Even in his most obvious politically oriented novels, Ivan Turgenev's novels have a constant theme of love running through them and even the most dedicated of his nihilist revolutionaries has one or another kind of heartache. But I want to refer not to his great novels but to his longish short stories, a medium that Turgenev exploits brilliantly, tailor made as it seems for the subtle evocation of mood and character, humour and comedy, romance and tragedy, themes that are so evident in his stories.
I am referring first to his story called Asya, the idea of which was conceived whilst Turgenev was adrift in a boat on the Rhine. Asya has often been unfavourably compared to his masterpiece First Love but in no way is Asya inferior.
Asya lives on a hilltop with his brother Gagin in a small town on the Rhine. One day they meet the narrator of the story N, and being Russians they drift into small talk.This leads to further meetings and soon the narrator thinks that he is in love with Asya. But Asya is a free spirit, her own emotions and feelings are hidden from her, for she does not know what feelings really are, what love is. Strange is Asya but stranger still the heart that beats inside her, a heart that makes her restless, agitated, happy and sad, almost simultaneously. In Asya, a kind of dual nature alternates rapidly, making her seem passionate and unfriendly and unpredictable.
The hero is young, Asya younger and soon we know that she was conceived illegitimately, Gagin only sharing a father with her. The moment of truth, when Asya wants to hear the word Love from the narrator's mouth and the narrator's disbelief at his lack of understanding, of what he wants and what love means leads to unhappiness in the end. Everything could be linked to her birth, this matter is not far from her mind and as sometimes happens in these stories, the heroine must lose herself in a higher evocation, in a higher calling to redeem herself in her own eyes and lift her falling esteem. This is either in joining a monastic order or in marrying an older richer person. What the hero must decide in practical life is actually quite different from the idealistic dreams of love or any other higher lofty idealism and this is made evident crushingly, in spite of the beautiful and serene scenic surroundings.
Contrast this with First Love, which is a tale written with superb restraint and a wonderful recalling of all that is so reminiscent of love , be it first or second. The emotion of love, evoked in our young narrator on seeing Zenochka is brilliantly described. There is no other greater master than Turgenev when it comes to evoking a mood, a sketch, however ephemeral or transitory it might be, whether it is a lake, a meadow or an inconstant wisp of cloud. The ecstasy of going through the emotion itself, the blush of first love, the hesitant stuttering doubts, the yes and the no, the torment of meetings, the nights, the separations and the usual accompaniments of love are all described vividly by Turgenev. However, Zenochka too sacrifices herself for another ideal and our hero, an adolescent lover is left baffled and scarred by her nature and behaviour. Zenochka has died, the hero is older and everybody can seemingly get on with life.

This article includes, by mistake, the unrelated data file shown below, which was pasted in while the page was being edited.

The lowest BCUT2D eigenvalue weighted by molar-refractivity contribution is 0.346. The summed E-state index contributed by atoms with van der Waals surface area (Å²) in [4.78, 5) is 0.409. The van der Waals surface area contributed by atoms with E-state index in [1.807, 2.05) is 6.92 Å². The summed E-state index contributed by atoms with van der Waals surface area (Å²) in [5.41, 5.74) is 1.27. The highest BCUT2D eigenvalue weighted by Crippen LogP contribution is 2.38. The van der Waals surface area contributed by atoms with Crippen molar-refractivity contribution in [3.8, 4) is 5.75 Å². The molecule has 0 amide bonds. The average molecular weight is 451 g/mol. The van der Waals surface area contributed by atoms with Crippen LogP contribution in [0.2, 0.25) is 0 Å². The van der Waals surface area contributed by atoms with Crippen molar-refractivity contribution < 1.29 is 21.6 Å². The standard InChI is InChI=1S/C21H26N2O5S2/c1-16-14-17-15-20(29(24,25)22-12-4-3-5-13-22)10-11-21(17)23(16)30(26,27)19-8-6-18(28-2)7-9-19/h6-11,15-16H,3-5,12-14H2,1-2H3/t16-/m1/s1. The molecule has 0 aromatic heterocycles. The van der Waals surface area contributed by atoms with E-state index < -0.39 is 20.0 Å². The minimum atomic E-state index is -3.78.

The greatness of this story is that even though at its heart it is a love story, I have always ( having read this story a few times) reflected on its real theme. Zenochka's unhappiness is the direct result of her poverty and her exploitation at the hands of the hero's father is the culminating crescendo of this story. But in Turgenev's hands, it does not seem so, for his vision is so supreme and his generosity so large that even his social protest lacks the ordinariness of simple rebellion and rises towards an aesthetic of expression. That there is a insurmountable distance between the likes of Zenochka and the hero is made clearer more through the process of portrayal than through any rhetorical device and as for the hero, his love is the pure symptom of adolescence and thus untainted.
The best aspect of the story is in the cast that Turgenev has assembled, the suitors or "lovers" of Zenochka, who, irrespective of time or season, revel in gay abandon as their mistress, at her whim or fancy summons them and then kills them for their sport. The character of Zenochka and her sublime inner beauty, the freshness of spirit and the radiance of her spontaneous actions is in marked contrast to either the later Turgenev heroine who is more confident, bold, always poor but generally a revolutionary, but calm and staid. Zenochka is so different to Lisa ( House of the Gentry) and markedly so from the Dostoevskyian heroine, who is always epileptic, usually tubercular, poor, illegitimate and is either about to die or will die later, betrayed or betraying.
Turgenev's love stories are about the reality of being actually unhappy and the small amounts of happiness that we encounter sometimes in our lives, whatever the time, climate or period.